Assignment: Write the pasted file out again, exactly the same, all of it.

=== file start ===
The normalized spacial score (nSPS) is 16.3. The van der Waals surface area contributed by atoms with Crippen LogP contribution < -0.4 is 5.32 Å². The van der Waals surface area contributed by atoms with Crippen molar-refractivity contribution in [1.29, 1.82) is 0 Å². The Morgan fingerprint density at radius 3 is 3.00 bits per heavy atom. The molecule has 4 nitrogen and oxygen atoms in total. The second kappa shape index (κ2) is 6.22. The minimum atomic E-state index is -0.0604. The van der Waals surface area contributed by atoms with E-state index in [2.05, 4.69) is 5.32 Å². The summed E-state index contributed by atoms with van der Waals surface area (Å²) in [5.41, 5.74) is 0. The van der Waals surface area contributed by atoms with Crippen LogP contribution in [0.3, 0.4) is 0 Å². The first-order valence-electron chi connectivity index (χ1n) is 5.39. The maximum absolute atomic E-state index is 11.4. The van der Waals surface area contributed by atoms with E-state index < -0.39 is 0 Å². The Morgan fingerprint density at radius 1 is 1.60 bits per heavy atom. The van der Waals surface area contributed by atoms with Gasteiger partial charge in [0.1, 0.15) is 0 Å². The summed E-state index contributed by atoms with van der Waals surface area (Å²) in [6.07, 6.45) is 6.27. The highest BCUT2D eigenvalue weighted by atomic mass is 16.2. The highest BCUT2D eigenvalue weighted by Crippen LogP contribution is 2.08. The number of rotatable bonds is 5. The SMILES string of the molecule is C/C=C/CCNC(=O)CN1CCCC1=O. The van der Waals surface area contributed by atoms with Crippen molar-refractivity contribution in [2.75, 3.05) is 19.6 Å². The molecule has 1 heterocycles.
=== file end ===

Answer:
The normalized spacial score (nSPS) is 16.3. The van der Waals surface area contributed by atoms with Crippen LogP contribution < -0.4 is 5.32 Å². The van der Waals surface area contributed by atoms with Crippen molar-refractivity contribution in [1.29, 1.82) is 0 Å². The Morgan fingerprint density at radius 3 is 3.00 bits per heavy atom. The molecule has 4 nitrogen and oxygen atoms in total. The second kappa shape index (κ2) is 6.22. The minimum atomic E-state index is -0.0604. The van der Waals surface area contributed by atoms with E-state index in [2.05, 4.69) is 5.32 Å². The summed E-state index contributed by atoms with van der Waals surface area (Å²) in [5.41, 5.74) is 0. The van der Waals surface area contributed by atoms with Crippen LogP contribution in [0.3, 0.4) is 0 Å². The first-order valence-electron chi connectivity index (χ1n) is 5.39. The maximum absolute atomic E-state index is 11.4. The van der Waals surface area contributed by atoms with E-state index < -0.39 is 0 Å². The Morgan fingerprint density at radius 1 is 1.60 bits per heavy atom. The van der Waals surface area contributed by atoms with Gasteiger partial charge in [0.1, 0.15) is 0 Å². The summed E-state index contributed by atoms with van der Waals surface area (Å²) in [6.07, 6.45) is 6.27. The highest BCUT2D eigenvalue weighted by atomic mass is 16.2. The highest BCUT2D eigenvalue weighted by Crippen LogP contribution is 2.08. The number of rotatable bonds is 5. The SMILES string of the molecule is C/C=C/CCNC(=O)CN1CCCC1=O. The van der Waals surface area contributed by atoms with Crippen molar-refractivity contribution in [2.75, 3.05) is 19.6 Å². The molecule has 1 heterocycles.